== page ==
In our solution, a "Form Part" can have multiple "components".  In our Tech Preview, you get one component that logically maps to the content of an xforms:group element.  In other words, the component is designed to allow the form author to define a set of user interface elements that are reusable in multiple forms.

When a form author drags and drops such a "Form Part" on the Design canvas, they effectively get a copy of the user interface contained by the main component of the Form Part.  By default, our Design environment automatically generates the underlying XForms instance data model for a form, so a data layer for this UI is automatically created.  However, the design environment is also responsive to more advanced form authors that have designed their own data layer, e.g. according to an XML Schema.  The form part drag and drop opereration automatically brings up a design-time dialog that allows the form author to create a mapping of the UI components onto the existing data model in the form to which the Form Part content is being added.  The form author can click OK without creating a mapping, in which case a data instance for the UI is automatically generated into the form as mentioned above.

The work we are currently undertaking on this "Form Parts" feature recognizes that a form fundamentally has two components, the UI part and the data model part.  So, we are currently enabling our Form Parts to have a second component that contains xforms:model content.  Thus, when the form authors drags and drops a form part onto the design canvas, the UI component would be added by adding an xforms:group to the UI layer, and any xfoms:binds or other model content would be added to the default xforms:model of the form.  This allows us to have a reusable form part that expresses both UI as well as constraints, calculates, etc on the data collected by that UI.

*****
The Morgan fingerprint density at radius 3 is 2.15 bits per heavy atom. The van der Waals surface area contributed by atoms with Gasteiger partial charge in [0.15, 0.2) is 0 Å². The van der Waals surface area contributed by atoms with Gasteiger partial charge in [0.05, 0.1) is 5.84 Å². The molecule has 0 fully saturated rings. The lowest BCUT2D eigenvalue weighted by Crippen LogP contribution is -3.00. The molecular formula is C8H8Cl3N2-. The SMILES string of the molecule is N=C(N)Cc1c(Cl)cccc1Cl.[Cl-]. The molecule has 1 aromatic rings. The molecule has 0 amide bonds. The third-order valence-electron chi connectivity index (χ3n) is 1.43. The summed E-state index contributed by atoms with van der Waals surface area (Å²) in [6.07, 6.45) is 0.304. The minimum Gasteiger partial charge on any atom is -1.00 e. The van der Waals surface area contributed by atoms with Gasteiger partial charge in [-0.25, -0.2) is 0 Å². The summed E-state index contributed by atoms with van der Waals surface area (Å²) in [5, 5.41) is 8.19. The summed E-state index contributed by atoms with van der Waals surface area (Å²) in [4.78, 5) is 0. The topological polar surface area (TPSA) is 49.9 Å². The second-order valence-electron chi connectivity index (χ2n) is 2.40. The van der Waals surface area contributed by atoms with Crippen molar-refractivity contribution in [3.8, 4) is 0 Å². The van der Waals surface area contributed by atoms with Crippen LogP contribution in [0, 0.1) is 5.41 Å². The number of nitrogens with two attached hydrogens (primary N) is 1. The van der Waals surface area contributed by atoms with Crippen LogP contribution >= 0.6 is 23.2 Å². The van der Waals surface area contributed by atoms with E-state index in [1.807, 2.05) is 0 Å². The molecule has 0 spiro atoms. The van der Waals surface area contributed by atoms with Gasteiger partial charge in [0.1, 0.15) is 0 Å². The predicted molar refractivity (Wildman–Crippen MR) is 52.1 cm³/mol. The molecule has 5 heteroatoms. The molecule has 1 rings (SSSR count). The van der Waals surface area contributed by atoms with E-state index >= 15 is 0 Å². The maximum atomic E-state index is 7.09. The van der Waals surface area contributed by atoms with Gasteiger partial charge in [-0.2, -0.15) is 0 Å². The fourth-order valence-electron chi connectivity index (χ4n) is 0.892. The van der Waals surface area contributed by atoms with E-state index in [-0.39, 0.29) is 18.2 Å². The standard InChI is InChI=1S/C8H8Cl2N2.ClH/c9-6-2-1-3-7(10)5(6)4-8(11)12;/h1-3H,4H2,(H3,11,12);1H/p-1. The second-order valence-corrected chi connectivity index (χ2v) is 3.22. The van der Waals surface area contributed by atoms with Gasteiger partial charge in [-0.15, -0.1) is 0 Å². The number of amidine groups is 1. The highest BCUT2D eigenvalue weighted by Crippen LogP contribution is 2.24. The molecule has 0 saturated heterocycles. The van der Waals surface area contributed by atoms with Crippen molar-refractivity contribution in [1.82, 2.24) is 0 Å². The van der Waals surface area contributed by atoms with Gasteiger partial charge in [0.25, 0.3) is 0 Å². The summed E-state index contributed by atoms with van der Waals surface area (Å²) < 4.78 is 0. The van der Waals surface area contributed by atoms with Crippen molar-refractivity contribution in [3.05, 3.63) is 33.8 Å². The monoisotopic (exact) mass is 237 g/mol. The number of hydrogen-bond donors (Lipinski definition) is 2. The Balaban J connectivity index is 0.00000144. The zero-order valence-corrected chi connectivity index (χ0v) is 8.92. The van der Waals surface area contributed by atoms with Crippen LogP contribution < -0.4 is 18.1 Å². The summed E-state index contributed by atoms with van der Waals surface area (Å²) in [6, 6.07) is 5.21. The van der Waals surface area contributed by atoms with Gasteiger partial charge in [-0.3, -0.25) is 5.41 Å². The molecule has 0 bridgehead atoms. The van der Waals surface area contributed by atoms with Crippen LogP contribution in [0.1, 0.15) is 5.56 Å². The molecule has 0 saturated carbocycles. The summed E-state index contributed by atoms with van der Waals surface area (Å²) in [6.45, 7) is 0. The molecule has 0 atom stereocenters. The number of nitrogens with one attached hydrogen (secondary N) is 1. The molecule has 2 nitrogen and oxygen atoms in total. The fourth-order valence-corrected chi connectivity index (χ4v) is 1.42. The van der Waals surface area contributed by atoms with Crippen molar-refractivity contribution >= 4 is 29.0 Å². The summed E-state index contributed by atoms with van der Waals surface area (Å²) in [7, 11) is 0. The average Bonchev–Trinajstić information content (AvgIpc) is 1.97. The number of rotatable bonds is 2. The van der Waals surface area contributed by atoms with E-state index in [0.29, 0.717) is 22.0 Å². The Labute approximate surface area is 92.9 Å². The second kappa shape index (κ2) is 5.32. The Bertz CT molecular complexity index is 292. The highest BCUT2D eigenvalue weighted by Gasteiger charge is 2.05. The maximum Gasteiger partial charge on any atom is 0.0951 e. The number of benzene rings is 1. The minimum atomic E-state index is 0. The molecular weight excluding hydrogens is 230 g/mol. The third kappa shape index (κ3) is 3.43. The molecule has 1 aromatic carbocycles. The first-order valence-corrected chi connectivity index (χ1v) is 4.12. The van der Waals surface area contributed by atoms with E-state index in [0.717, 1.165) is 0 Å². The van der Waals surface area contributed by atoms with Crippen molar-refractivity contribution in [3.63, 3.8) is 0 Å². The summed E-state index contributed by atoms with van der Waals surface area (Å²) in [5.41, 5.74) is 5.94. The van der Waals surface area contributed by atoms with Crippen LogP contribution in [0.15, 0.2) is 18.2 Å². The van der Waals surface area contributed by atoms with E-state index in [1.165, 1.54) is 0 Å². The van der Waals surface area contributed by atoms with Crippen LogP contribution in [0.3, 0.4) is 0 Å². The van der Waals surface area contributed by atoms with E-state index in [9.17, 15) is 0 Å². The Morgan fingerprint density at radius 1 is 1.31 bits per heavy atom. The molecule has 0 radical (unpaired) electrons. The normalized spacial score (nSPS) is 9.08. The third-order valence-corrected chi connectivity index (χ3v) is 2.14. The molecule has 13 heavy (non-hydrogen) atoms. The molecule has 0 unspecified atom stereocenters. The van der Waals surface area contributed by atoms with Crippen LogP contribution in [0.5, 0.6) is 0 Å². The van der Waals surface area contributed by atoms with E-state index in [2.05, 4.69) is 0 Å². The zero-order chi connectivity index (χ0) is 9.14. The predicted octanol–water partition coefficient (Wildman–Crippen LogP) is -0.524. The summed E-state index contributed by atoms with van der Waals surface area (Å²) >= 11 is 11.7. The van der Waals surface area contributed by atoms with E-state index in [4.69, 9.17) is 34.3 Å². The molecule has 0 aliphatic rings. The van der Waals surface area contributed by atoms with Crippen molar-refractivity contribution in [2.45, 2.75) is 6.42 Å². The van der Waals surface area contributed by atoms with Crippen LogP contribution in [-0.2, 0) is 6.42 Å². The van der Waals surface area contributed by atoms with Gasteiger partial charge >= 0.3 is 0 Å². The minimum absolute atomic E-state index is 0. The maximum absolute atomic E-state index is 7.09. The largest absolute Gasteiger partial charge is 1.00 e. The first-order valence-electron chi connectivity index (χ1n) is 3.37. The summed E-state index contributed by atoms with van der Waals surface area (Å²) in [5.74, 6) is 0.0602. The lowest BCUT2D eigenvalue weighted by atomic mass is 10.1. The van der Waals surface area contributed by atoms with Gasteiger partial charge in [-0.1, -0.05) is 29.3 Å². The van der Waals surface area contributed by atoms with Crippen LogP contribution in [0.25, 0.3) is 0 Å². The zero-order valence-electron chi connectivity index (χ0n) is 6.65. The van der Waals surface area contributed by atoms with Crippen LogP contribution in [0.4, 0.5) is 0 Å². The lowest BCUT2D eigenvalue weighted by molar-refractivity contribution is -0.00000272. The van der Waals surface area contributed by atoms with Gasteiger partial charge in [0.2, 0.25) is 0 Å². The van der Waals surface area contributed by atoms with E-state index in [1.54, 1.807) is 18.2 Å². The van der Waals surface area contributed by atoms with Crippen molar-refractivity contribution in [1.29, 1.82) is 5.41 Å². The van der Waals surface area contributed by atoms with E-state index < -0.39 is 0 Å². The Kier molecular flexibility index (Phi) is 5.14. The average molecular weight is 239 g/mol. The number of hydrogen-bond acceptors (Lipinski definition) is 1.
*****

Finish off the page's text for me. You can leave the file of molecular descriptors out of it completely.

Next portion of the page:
So, in a way, this solution could be seen as another, perhaps easier, way to deal with the larger problem of form composition.  At the run-time level, we seem to always think about subforms and try to solve the problem of data communication between a subform and the form that contains it.  The "Form Parts" solution instead does an injection of markup into two non-continuous locations within a document.  In this way, it is also not like an XInclude or the use of a simple src attribute.  Finally, by virtue of being a Design time mechanism, issues related to ID conflicts are sorted out before the form ever hits the run-time.

The downside of this approach is that it assumes a Design experience distinct from the run-time, whereas the W3C track record on Design environments rarely if ever gets beyond a text editor.

So, even if we were to have a run-time mechanism, my ideal world would be a customized solution that could inject content into at least two non-continuous parts of a form.  Furthermore, despite the fact that our *current* system is based on the Design time, I do see value in moving what we have into a run-time solution because I think it would help to create more interesting "Interactive Web Documents".  But that is another topic with prerequisite reading at [1].


John M. Boyer, Ph.D.
STSM, Lotus Forms
Workplace, Portal and Collaboration Software
IBM Victoria Software Lab

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Received on Friday, 9 April 2010 07:12:58 UTC